First woman to complete Boston Marathon does it again at age 70

Boston Marathon Kathrine Switzer
Image: YouTube/Bow Tie Entertainment

Image: Youtube/Bow Tie Entertainment

If there’s one woman to inspire us to stay fit and active into retirement, it’s Kathrine Switzer.

Not only was she the first woman to ever complete the Boston Marathon in 1967, during a time when women were not permitted to compete, but 50 years on and the 70-year-old has done it again

On Monday, Switzer crossed the Boston Marathon finish line with the same bib number she wore during her first history-making race.

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… 50 years ago today, Katherine Switzer was the first woman to run the Boston Marathon with a registered number (Bobbi Gibb ran unregistered the year before becoming the first woman to finish the Boston Marathon). She registered under her initials as "KV Switzer". During the marathon Jock Semple, the marathon director, tried to physically remove her from the race. This pic shows when he ran up to her and was attempting to rip her bib from the back of her sweatshirt while screaming at her to get out of "his race". Her running coach (older guy in white shorts) is yelling to leave her alone while her boyfriend (young guy in dark shorts) gave ol' Jock a shoulder check that had him literally flying into the dirt. Switzer finished the marathon proving (publicly) women weren't "too fragile" to run. The pics of this altercation went global. It wasn't until 5 years later that women were allowed to officially run in the Boston Marathon. Today the marathon officials have retired her bib number, 261, in her honor. Way to go, Katherine. 🏃‍♀️🏃🏻‍♀️🏃🏼‍♀️🏃🏽‍♀️🏃🏾‍♀️🏃🏿‍♀️#katherineswitzer #runlikeagirl #bostonmarathon #yay #shejustwantedtorun

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“What happened on the streets of Boston 50 years ago completely changed my life and changed other people’s lives,” she recalled during a phone interview after the race.

“The race today was a celebration of the past 50 years; the next 50 are going to be even better.”

Just a few kilometres into the 1967 42km race, Switzer, who was just 20 years old at the time, was followed by the race’s co-director, Jock Semple, who quite literally attempted to push her out of the competition.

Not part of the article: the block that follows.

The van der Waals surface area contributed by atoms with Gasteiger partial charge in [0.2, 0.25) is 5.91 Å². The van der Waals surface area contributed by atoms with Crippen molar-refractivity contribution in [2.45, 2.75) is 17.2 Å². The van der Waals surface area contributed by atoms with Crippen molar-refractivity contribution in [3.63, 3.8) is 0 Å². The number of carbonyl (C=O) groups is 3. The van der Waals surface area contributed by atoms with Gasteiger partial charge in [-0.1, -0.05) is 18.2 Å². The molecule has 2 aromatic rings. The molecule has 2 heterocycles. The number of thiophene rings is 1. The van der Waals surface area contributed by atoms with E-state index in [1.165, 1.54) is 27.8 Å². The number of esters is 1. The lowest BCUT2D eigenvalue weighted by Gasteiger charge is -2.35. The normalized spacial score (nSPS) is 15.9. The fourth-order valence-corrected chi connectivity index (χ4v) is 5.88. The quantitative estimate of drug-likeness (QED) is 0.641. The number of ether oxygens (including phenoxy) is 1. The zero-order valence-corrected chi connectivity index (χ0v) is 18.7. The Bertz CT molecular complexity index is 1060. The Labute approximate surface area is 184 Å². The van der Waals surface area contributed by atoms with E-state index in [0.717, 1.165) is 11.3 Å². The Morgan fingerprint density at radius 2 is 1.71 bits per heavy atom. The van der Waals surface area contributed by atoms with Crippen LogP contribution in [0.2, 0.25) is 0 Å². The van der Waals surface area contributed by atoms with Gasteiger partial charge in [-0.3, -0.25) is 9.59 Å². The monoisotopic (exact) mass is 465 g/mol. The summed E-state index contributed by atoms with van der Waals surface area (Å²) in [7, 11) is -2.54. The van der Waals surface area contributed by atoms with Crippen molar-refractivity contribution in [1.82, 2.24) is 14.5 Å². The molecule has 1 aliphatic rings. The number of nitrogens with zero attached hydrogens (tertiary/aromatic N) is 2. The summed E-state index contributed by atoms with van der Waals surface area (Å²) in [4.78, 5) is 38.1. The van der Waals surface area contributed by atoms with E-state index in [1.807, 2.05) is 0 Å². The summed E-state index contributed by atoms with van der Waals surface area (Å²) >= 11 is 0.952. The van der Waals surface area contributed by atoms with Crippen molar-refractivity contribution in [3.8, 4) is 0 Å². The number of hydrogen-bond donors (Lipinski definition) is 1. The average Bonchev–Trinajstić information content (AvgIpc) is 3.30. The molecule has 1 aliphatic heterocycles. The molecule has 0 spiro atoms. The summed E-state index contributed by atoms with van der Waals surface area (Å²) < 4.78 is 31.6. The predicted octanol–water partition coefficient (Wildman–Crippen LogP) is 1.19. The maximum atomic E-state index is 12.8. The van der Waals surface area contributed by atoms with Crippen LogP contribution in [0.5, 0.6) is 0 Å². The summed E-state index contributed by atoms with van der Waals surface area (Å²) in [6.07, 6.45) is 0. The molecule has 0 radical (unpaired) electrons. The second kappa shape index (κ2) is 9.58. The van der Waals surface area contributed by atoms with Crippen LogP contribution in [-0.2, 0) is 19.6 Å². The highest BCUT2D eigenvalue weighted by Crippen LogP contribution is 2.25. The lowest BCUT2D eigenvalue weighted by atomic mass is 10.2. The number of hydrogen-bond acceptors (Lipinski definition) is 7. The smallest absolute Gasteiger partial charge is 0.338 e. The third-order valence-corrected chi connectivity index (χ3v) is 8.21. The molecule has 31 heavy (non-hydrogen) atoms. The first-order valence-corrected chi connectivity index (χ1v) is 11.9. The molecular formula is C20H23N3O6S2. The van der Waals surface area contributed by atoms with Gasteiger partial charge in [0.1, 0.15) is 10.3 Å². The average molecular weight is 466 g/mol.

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“What happened to me was a radicalising experience. And it was one that made me bound and determined to change things for women,” she told the Boston Globe

“Running had given me everything, and I wanted other women to feel that as well.”

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Now, decades on, running has become not only a popular hobby, but a great excuse for a holiday, too.

There are running city tours around the world and travellers are even willing to plan their travels around different running events around the world, calling them runcations.

The number of Australians enjoying jogging and running for sport or recreation has doubled between 2005 and 2012.

“We found that nearly eight per cent of Australians 15 years old or over participated in running or jogging in the last 12 months, up from just over four per cent in 2005–06,” says the Australian Bureau of Statistics. 

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And to think that Switzer had been told that “fragile women” wouldn’t be able to compete in the long race! Thank goodness she pursued it and turned her running dream a reality for all women.

“I was serious about my running and I could not let fear stop me,” she said.

Do you plan your vacations around running events? Let us know all about it in the comments section below.

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